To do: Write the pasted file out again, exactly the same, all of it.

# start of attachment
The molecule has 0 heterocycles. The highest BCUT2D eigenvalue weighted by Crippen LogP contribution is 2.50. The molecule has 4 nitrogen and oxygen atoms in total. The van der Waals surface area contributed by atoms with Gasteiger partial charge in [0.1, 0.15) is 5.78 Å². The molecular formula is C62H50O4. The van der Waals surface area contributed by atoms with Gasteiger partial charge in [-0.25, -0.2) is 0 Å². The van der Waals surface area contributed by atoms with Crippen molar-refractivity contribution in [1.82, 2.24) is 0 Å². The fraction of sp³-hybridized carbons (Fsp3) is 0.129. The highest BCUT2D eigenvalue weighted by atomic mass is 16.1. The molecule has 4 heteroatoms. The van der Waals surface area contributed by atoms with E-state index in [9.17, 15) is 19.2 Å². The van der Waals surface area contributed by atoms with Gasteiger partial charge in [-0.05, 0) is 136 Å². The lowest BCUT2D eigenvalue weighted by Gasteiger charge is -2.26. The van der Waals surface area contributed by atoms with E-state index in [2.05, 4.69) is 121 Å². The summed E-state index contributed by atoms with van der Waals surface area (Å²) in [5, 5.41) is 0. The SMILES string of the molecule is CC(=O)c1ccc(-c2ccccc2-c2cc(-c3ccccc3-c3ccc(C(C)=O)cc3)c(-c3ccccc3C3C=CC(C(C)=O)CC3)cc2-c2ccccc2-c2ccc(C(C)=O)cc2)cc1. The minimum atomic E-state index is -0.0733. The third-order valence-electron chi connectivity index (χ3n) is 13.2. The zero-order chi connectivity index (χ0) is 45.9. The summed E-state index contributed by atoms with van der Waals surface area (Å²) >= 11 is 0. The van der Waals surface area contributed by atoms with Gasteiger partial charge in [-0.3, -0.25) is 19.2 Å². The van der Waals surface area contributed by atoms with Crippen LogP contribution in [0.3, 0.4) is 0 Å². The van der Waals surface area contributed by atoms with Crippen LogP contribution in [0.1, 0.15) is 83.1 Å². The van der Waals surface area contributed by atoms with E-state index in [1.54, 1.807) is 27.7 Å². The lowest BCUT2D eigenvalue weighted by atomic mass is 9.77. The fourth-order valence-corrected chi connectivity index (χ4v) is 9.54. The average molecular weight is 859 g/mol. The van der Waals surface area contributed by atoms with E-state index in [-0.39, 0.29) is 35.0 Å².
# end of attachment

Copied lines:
The molecule has 0 heterocycles. The highest BCUT2D eigenvalue weighted by Crippen LogP contribution is 2.50. The molecule has 4 nitrogen and oxygen atoms in total. The van der Waals surface area contributed by atoms with Gasteiger partial charge in [0.1, 0.15) is 5.78 Å². The molecular formula is C62H50O4. The van der Waals surface area contributed by atoms with Gasteiger partial charge in [-0.25, -0.2) is 0 Å². The van der Waals surface area contributed by atoms with Crippen molar-refractivity contribution in [1.82, 2.24) is 0 Å². The fraction of sp³-hybridized carbons (Fsp3) is 0.129. The highest BCUT2D eigenvalue weighted by atomic mass is 16.1. The molecule has 4 heteroatoms. The van der Waals surface area contributed by atoms with E-state index in [9.17, 15) is 19.2 Å². The van der Waals surface area contributed by atoms with Gasteiger partial charge in [-0.05, 0) is 136 Å². The lowest BCUT2D eigenvalue weighted by Gasteiger charge is -2.26. The van der Waals surface area contributed by atoms with E-state index in [2.05, 4.69) is 121 Å². The summed E-state index contributed by atoms with van der Waals surface area (Å²) in [5, 5.41) is 0. The SMILES string of the molecule is CC(=O)c1ccc(-c2ccccc2-c2cc(-c3ccccc3-c3ccc(C(C)=O)cc3)c(-c3ccccc3C3C=CC(C(C)=O)CC3)cc2-c2ccccc2-c2ccc(C(C)=O)cc2)cc1. The minimum atomic E-state index is -0.0733. The third-order valence-electron chi connectivity index (χ3n) is 13.2. The zero-order chi connectivity index (χ0) is 45.9. The summed E-state index contributed by atoms with van der Waals surface area (Å²) >= 11 is 0. The van der Waals surface area contributed by atoms with Gasteiger partial charge in [-0.3, -0.25) is 19.2 Å². The van der Waals surface area contributed by atoms with Crippen LogP contribution in [0.3, 0.4) is 0 Å². The van der Waals surface area contributed by atoms with Crippen LogP contribution in [0.1, 0.15) is 83.1 Å². The van der Waals surface area contributed by atoms with E-state index in [1.54, 1.807) is 27.7 Å². The lowest BCUT2D eigenvalue weighted by atomic mass is 9.77. The fourth-order valence-corrected chi connectivity index (χ4v) is 9.54. The average molecular weight is 859 g/mol. The van der Waals surface area contributed by atoms with E-state index in [-0.39, 0.29) is 35.0 Å².